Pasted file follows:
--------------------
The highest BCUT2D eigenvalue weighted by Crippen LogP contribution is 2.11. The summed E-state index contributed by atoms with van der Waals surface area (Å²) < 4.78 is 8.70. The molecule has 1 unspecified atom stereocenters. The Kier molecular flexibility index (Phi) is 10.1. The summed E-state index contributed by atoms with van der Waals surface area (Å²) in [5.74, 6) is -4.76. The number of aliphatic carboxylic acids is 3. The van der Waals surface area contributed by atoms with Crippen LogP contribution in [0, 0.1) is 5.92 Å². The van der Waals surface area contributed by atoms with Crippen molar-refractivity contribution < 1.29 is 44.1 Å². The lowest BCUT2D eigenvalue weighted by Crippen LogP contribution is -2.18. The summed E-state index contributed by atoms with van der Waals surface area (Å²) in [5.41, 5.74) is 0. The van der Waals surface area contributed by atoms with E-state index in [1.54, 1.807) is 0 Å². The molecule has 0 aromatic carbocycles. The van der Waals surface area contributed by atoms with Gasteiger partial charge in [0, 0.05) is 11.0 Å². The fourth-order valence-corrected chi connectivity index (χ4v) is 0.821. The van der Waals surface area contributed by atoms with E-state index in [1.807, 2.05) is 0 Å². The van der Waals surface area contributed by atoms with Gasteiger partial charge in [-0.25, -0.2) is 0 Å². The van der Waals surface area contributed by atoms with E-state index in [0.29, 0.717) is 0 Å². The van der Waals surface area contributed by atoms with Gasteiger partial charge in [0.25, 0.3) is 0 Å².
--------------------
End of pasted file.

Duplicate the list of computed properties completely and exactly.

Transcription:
The highest BCUT2D eigenvalue weighted by Crippen LogP contribution is 2.11. The summed E-state index contributed by atoms with van der Waals surface area (Å²) < 4.78 is 8.70. The molecule has 1 unspecified atom stereocenters. The Kier molecular flexibility index (Phi) is 10.1. The summed E-state index contributed by atoms with van der Waals surface area (Å²) in [5.74, 6) is -4.76. The number of aliphatic carboxylic acids is 3. The van der Waals surface area contributed by atoms with Crippen LogP contribution in [0, 0.1) is 5.92 Å². The van der Waals surface area contributed by atoms with Crippen molar-refractivity contribution < 1.29 is 44.1 Å². The lowest BCUT2D eigenvalue weighted by Crippen LogP contribution is -2.18. The summed E-state index contributed by atoms with van der Waals surface area (Å²) in [5.41, 5.74) is 0. The van der Waals surface area contributed by atoms with E-state index in [1.54, 1.807) is 0 Å². The molecule has 0 aromatic carbocycles. The van der Waals surface area contributed by atoms with Gasteiger partial charge in [0, 0.05) is 11.0 Å². The fourth-order valence-corrected chi connectivity index (χ4v) is 0.821. The van der Waals surface area contributed by atoms with E-state index in [1.807, 2.05) is 0 Å². The van der Waals surface area contributed by atoms with Gasteiger partial charge in [-0.25, -0.2) is 0 Å². The van der Waals surface area contributed by atoms with E-state index in [0.29, 0.717) is 0 Å². The van der Waals surface area contributed by atoms with Gasteiger partial charge in [0.25, 0.3) is 0 Å².